A University College London scientist has led research to establish a database that could help other scientists identify which proteins to target when developing treatments for neurological conditions such as Alzheimer’s Disease. The database maps all of the genes operating in one section of the brain, and their ‘expression’ – the process of converting the genetic information encoded in DNA into a final gene product.
“The database resulting from this research has been made public and will allow researchers, when they find genetic risk factors for a disease, to refer to it and see whether the risk factor increases the amount of protein that the gene makes. In principle, though we are not there yet, this will allow researchers to take a blood sample from anyone and, from looking at their DNA sequence, know how much of every protein they make in their brain and what they might be more pre-disposed to in terms of neurological disease. This could help us understand the biological mechanisms at work, but could also be hugely useful in developing drugs to target those proteins and their associated diseases.”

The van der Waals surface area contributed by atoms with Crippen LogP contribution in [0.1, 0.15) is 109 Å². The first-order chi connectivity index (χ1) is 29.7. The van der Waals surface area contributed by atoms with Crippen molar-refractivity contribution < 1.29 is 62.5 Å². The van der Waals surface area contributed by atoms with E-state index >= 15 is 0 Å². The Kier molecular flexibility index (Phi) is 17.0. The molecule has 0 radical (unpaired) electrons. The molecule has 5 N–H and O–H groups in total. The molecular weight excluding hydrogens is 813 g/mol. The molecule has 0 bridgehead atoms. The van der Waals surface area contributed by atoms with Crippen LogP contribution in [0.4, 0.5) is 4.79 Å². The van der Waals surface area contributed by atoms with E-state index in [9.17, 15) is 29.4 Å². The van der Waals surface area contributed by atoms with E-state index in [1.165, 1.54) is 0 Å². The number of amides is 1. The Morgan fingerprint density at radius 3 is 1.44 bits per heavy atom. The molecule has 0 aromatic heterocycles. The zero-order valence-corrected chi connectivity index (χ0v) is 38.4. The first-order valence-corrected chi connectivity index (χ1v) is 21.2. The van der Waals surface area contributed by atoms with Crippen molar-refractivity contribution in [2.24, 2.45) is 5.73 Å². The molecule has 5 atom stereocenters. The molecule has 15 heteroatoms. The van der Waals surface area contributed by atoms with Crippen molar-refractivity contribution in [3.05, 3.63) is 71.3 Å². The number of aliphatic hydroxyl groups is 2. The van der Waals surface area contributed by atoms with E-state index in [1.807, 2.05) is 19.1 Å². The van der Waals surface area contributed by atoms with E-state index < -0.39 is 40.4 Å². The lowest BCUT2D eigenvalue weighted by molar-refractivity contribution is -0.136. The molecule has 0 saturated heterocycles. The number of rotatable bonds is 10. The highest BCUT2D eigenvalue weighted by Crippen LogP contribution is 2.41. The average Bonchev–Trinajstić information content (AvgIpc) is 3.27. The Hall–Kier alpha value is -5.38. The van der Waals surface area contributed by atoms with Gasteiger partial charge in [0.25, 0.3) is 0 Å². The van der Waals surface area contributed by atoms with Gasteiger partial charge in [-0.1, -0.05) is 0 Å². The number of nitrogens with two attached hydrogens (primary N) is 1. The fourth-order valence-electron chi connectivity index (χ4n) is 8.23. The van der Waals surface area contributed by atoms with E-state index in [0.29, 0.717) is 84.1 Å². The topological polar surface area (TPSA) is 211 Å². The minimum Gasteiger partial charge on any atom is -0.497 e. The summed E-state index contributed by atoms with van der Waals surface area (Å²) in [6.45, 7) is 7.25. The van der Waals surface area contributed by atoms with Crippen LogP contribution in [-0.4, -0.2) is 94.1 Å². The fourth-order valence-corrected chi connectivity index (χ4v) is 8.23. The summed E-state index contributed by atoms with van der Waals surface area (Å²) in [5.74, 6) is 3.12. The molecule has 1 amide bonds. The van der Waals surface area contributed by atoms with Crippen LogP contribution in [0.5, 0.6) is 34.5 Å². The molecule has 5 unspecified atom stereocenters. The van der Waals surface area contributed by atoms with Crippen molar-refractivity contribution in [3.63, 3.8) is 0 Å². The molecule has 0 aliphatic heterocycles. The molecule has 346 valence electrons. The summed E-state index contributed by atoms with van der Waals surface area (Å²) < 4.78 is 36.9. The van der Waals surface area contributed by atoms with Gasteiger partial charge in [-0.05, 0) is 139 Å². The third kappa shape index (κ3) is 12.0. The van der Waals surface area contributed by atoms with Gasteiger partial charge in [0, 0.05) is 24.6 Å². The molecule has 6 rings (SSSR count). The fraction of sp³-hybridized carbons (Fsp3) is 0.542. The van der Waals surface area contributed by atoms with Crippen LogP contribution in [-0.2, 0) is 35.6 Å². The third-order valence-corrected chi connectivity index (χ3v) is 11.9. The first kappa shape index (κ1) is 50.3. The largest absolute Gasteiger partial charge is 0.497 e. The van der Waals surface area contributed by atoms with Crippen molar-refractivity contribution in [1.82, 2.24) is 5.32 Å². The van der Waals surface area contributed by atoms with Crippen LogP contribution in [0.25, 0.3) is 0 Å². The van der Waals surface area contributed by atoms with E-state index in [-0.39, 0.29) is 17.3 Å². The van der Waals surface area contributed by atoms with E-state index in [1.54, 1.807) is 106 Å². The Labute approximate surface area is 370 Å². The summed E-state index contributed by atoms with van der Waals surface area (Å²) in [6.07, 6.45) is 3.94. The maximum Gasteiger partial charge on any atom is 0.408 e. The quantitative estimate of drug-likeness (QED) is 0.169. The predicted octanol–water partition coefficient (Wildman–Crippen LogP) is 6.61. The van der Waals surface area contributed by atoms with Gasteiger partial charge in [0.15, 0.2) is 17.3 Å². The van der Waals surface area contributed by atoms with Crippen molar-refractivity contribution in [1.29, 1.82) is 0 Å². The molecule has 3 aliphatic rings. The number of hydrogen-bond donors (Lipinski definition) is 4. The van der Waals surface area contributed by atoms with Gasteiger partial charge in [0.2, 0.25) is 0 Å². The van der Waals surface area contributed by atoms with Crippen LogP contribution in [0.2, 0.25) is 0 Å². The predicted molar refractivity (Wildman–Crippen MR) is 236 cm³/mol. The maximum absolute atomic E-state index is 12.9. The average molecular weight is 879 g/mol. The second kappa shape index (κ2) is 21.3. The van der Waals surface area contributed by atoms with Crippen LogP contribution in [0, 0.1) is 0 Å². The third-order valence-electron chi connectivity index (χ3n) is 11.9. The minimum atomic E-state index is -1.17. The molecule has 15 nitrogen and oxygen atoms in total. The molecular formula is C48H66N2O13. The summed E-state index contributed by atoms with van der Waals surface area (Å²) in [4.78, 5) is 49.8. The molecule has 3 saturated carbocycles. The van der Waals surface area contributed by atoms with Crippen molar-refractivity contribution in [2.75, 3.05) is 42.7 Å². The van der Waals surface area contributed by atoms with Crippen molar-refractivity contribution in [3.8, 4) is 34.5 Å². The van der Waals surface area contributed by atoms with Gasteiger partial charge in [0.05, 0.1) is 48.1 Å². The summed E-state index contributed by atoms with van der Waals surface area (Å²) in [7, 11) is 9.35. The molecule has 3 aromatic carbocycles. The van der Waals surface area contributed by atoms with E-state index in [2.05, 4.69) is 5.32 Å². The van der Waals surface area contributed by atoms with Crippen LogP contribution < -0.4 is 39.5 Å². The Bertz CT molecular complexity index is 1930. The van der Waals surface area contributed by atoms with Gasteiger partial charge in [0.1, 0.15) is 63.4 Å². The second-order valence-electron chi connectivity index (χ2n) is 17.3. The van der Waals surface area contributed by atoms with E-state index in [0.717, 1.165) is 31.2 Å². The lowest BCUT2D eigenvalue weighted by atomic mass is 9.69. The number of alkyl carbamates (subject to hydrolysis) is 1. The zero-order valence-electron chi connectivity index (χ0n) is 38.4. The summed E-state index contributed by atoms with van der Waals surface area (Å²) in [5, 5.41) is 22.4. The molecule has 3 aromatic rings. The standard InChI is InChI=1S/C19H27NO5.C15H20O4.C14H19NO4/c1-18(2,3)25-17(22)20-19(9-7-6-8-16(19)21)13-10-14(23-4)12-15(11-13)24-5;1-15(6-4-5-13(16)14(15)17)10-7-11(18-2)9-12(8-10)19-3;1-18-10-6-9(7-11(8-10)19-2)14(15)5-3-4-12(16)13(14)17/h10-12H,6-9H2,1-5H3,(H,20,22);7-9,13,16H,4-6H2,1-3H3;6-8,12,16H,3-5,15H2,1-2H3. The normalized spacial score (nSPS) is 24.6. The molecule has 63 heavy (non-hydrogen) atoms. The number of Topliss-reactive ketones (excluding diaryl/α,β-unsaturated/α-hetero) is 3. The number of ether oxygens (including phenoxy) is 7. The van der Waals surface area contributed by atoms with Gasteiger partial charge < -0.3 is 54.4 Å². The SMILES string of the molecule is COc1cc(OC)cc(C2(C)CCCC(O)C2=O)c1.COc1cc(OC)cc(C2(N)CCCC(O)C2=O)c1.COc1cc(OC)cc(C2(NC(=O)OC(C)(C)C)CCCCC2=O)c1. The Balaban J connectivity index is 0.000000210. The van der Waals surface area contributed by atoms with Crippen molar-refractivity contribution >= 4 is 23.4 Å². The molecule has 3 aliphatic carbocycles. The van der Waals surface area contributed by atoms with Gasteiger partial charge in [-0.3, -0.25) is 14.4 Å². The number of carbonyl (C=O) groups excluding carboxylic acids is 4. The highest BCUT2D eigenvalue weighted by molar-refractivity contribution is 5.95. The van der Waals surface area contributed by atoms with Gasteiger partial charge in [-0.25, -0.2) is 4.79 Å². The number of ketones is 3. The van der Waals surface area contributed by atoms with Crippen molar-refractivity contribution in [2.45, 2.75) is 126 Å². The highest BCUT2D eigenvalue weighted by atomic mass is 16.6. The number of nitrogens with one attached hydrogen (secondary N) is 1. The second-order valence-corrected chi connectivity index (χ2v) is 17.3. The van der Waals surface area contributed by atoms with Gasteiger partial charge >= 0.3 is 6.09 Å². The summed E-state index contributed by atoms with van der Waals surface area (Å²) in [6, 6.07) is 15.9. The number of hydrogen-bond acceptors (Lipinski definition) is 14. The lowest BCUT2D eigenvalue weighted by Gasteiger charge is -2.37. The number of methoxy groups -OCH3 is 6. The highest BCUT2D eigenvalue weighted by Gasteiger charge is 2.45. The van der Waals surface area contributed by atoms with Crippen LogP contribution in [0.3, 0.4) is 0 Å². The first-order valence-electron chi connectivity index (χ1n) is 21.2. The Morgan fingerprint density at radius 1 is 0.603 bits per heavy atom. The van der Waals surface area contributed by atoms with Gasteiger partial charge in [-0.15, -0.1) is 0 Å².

Professor Hardy recently brought his pioneering neurological work back from the US to the UCL Institute of Neurology, Queen’s Square. He will be continuing the work detailed in this paper at the Institute. He said: “As we only looked at one area of the brain, the next logical step would be to perform the same process in a complete brain. It would be fantastic if it could eventually be done for the whole body – giving you an atlas of the human body in terms of gene expression. That would be an invaluable tool for scientists.”
And for pharmaceutical and bioengineering companies wanting to market "solutions" to deviant behavior that can be tracked back to the neurochemicals and brain structures which these genes express. As sold to legislators desperate for "remedies" cheaper than prison beds and reassured by the former college cheerleaders and beauty queens who will be experts on the topics.
Does it scare you to think that someday these might be considered "the good old days"?